Leeds Town Hall - history of the organ
The organ was originally built by Gray and Davison of London to designs by William Spark and Henry Smart, at a cost of £6,500. It was an ambitious design of nearly 100 stops with many technical innovations, and was said to be able to do ‘everything an orchestra could do but considerably cheaper’. It was played at the opening of the hall in 1858 but not completely finished until the following year.
By the 1890s it had become mechanically unreliable and the condition of some pipes was causing concern. A further problem was that the pitch of the organ was below the emerging standard of A=440; for all these reasons the Leeds firm of Abbott and Smith was asked to rebuild the organ in 1895. This rebuild, combined with more alterations in 1908, greatly changed the character of the organ, losing some brilliance in favour of a more weighty sound. The organ was overhauled again in 1927; after that its condition gradually deteriorated until by the 1960s it had become quite unreliable. By 1968 it was unplayable and fell completely silent.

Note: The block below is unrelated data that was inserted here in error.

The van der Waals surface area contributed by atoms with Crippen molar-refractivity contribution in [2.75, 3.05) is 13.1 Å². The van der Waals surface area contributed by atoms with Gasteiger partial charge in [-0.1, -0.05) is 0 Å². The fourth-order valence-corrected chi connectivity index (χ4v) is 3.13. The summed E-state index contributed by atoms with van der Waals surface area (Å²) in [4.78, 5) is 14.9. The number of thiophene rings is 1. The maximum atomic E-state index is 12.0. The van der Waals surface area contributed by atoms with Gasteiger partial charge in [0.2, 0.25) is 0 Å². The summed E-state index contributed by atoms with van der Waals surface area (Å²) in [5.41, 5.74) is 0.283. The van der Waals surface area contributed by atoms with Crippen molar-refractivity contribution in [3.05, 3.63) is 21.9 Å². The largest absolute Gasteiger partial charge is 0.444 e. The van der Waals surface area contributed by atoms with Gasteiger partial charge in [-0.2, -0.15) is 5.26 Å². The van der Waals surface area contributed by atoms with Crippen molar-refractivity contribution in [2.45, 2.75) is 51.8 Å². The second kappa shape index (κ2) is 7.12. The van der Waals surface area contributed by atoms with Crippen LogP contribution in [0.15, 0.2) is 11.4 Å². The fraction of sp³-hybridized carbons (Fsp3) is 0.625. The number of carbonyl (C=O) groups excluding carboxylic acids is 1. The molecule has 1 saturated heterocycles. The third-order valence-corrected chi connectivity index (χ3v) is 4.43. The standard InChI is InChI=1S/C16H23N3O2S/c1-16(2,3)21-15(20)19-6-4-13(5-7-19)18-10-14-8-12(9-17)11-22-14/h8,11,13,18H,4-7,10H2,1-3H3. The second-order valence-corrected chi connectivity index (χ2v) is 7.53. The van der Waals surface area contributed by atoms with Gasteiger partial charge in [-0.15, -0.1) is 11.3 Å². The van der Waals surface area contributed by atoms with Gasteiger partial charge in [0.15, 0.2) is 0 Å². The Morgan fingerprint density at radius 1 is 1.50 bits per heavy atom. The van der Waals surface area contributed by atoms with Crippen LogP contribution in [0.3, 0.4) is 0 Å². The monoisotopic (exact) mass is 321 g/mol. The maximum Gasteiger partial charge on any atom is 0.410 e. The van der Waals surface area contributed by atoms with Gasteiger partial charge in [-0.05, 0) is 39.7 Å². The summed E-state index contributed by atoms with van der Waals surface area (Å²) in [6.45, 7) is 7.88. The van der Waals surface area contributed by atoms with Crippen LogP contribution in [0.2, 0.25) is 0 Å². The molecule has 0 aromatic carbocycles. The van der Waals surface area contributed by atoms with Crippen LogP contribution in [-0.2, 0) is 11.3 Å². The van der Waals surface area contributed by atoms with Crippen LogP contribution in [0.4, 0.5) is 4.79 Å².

Although there was some debate about replacing the organ with an electronic instrument, in 1971 Donald Hunt, then Organist of Leeds Parish Church, was asked to draw up a scheme for the restoration of the organ. The work was carried out by the local firm of Wood, Wordsworth & Co, with the console and pipework coming from various other manufacturers both in the UK and abroad. The character of the organ once again changed greatly, reflecting the musical taste of the time - the weight and thickness of sound was considerably reduced in favour of an emphasis on clarity and brilliance. The rebuilt organ was slightly smaller, with 81 stops on three manuals. This enormous task, involving the complete dismantling, cleaning, redesign and reassembly of the instrument, was achieved in 6 months at a cost of £38,000.
The inaugural recital was given by Flor Peeters in 1972. Until its removal for rebuilding in 2021 it was tuned and maintained by Andrew Carter.
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